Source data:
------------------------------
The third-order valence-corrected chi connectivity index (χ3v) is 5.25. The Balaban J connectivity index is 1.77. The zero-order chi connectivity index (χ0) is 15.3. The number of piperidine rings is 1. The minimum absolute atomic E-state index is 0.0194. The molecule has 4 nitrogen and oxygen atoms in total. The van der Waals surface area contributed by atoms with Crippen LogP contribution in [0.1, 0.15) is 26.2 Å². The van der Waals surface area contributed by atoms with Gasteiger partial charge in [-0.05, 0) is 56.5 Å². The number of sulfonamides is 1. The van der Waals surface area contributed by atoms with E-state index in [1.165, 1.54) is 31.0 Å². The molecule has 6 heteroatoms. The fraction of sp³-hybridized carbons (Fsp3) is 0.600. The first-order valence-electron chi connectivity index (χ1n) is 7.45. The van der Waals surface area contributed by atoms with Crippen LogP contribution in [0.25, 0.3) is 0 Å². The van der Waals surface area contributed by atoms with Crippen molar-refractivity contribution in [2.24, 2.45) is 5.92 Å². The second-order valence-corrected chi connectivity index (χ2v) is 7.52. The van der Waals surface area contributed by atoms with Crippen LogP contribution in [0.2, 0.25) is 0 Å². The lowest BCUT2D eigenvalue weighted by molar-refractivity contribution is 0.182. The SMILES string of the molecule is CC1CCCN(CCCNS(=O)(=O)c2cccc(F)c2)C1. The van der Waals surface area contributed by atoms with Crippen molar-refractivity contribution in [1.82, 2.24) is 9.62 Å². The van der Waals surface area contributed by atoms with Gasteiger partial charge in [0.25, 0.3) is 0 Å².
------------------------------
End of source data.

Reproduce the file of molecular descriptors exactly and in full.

The third-order valence-corrected chi connectivity index (χ3v) is 5.25. The Balaban J connectivity index is 1.77. The zero-order chi connectivity index (χ0) is 15.3. The number of piperidine rings is 1. The minimum absolute atomic E-state index is 0.0194. The molecule has 4 nitrogen and oxygen atoms in total. The van der Waals surface area contributed by atoms with Crippen LogP contribution in [0.1, 0.15) is 26.2 Å². The van der Waals surface area contributed by atoms with Gasteiger partial charge in [-0.05, 0) is 56.5 Å². The number of sulfonamides is 1. The van der Waals surface area contributed by atoms with E-state index in [1.165, 1.54) is 31.0 Å². The molecule has 6 heteroatoms. The fraction of sp³-hybridized carbons (Fsp3) is 0.600. The first-order valence-electron chi connectivity index (χ1n) is 7.45. The van der Waals surface area contributed by atoms with Crippen LogP contribution in [0.25, 0.3) is 0 Å². The van der Waals surface area contributed by atoms with Crippen molar-refractivity contribution in [2.24, 2.45) is 5.92 Å². The second-order valence-corrected chi connectivity index (χ2v) is 7.52. The van der Waals surface area contributed by atoms with Crippen LogP contribution in [0.2, 0.25) is 0 Å². The lowest BCUT2D eigenvalue weighted by molar-refractivity contribution is 0.182. The SMILES string of the molecule is CC1CCCN(CCCNS(=O)(=O)c2cccc(F)c2)C1. The van der Waals surface area contributed by atoms with Crippen molar-refractivity contribution in [1.82, 2.24) is 9.62 Å². The van der Waals surface area contributed by atoms with Gasteiger partial charge in [0.25, 0.3) is 0 Å².